Now playing at the National Theatre, Downstate is a National Theatre-Steppenwolf Theatre Company co-production written by the Pulitzer-winning Bruce Norris. It deals with the lives of four men convicted of sex crimes against minors forced to live together in a group home due to circumstances beyond their control. The show opens with one of the men being confronted by one of his victims, and dives deep into the pasts, crimes, and the present day to day challenges their crimes bring about to these men.
The play clearly aims to strike a balance between portraying these men as individuals, showing their unique personalities, and the differing extents of their crimes, and how they deal with their pasts – denial, shame, acknowledgement. For the most part, the play is successful in reaching this goal, as there is neither glorification of these horrific acts, nor an overwhelming sense of categorisation of them as dangerous criminals. This distinction, instead, is largely left up to the viewer.
Although the first half of the show was considerably less poignant and thought-provoking, it did a brilliant job of setting up a tone and planting seeds of additional storylines that could be swiftly brought to a conclusion by the end of the play. Throughout the 150-minute show, the characters, be they the victims, abusers, or the officer assigned to keep them in check, are intricately developed as interesting, multi-faceted individuals.
There is a particular moment near the end of the second act whose imminent arrival is built up to throughout the play. Although one might think the amount of not-at-all-subtle foreshadowing could have diminished the effect of the event on the audience, it has the exact opposite effect. The event is delivered with such an extreme (yet tastefully so) striking visual punch that the whole audience was visibly and audibly shaken.
This is where, in my opinion, Downstate differed from When We Have Sufficiently Tortured Each Other, a previous National Theatre production staged in the Dorfman Theatre earlier in the year. Both plays were clearly written as provocative pieces. However, despite relying on shock factors here and there, Downstate succeeded in making this tasteful, not relying on gratuitously grotesque language and actions whose only intention was to instigate a reaction from the audience. This was obvious from the audience reactions on the way out of the Dorfman as well; I always enjoy eavesdropping on fellow theatregoers after plays to see how the show was received. While leaving Tortured, (at least those of us who hadn’t walked out halfway through), the overwhelming audience reaction was along the lines of ‘what did we just watch?’, and ‘did Cate Blanchett really just do that on stage?’, with very little discussion about what the play tried to portray, or what emotions it wanted to provoke. However, following Downstate, the audience seemed to be in an eager debate about these men’s lives, the way the justice system works, and whether we should be dealing with such crimes with different approaches. This, in my humble opinion, is provocation done right.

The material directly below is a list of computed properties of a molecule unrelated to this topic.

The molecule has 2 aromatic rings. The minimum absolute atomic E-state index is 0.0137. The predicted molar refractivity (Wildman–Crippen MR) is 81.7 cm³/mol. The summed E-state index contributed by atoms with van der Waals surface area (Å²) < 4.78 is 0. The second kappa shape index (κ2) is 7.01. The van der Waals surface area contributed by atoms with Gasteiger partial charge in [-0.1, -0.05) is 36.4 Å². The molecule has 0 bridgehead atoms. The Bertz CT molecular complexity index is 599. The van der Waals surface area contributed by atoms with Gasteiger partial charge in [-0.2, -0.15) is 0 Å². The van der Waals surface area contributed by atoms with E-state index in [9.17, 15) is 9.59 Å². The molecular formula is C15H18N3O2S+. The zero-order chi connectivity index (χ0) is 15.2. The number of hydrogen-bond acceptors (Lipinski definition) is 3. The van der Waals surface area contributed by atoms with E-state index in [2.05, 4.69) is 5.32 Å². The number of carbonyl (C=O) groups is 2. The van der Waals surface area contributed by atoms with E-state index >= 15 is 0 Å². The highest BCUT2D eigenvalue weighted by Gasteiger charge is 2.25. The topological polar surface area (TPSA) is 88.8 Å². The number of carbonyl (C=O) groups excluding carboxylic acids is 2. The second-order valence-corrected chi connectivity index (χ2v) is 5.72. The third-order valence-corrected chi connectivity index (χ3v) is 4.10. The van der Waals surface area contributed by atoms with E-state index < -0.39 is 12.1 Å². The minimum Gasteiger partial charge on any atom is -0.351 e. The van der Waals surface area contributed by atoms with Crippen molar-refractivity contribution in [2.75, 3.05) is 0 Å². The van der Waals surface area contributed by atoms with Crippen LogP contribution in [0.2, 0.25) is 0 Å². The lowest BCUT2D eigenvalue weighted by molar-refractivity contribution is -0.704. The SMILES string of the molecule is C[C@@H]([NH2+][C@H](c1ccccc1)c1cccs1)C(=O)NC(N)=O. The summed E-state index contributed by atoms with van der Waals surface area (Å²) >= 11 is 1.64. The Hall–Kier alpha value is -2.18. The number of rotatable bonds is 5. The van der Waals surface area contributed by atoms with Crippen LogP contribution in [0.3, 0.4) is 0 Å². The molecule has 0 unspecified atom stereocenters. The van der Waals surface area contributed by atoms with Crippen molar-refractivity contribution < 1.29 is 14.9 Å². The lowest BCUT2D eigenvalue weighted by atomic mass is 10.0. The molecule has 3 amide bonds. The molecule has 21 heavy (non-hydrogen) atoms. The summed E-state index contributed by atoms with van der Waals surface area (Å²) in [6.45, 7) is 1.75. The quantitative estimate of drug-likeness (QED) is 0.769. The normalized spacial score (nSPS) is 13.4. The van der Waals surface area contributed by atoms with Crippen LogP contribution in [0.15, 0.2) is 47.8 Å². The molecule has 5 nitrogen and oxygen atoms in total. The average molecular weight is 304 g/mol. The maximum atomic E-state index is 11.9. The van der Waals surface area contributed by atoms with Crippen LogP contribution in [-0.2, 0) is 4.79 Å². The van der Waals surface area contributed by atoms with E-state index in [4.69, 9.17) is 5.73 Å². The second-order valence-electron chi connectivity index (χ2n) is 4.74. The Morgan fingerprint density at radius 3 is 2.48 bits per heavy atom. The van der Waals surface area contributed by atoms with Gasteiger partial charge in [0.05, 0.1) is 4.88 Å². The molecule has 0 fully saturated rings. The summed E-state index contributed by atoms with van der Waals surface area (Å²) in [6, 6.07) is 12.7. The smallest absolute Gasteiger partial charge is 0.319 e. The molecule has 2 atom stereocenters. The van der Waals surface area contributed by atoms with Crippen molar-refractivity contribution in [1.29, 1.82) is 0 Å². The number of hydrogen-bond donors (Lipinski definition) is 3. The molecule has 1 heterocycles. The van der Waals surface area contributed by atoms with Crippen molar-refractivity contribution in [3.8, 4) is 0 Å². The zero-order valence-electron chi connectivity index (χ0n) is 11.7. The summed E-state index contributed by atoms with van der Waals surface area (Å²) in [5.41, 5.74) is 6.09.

Although a strong piece from beginning to end, the strongest moments of the play were the quieter, more subtle moments that gave the audience a chance to breathe and take things in while greatly contributing to the development of individual characters. This was especially so with Kenneth Todd Freeman, who plays a homosexual middle-aged man in a supposedly loving relationship with an adolescent boy. Freeman brings warmth, sass and heart to the performance, and is the centre of many of the subtle, gorgeous moments, as well as the funnier, light-hearted moments which diffuse the tension in all the right places.
There isn’t very much to criticise about Downstate, although the ending sequence was a bit too long and one-note. This was a pity - it diffused the tension and the shock created earlier in the play, and added nothing much to the characters, the plot or the message to justify its dragging on.
Overall, Downstate is a brilliantly acted, thought provoking, poignant play that is guaranteed to spark a conversation surrounding the topic of choice on the way out of the theatre. While fully embracing the fact that the crimes in question are a horrifying problem within our societies, Norris does a commendable job into turning this play into a part of the conversation that needs to be actively had.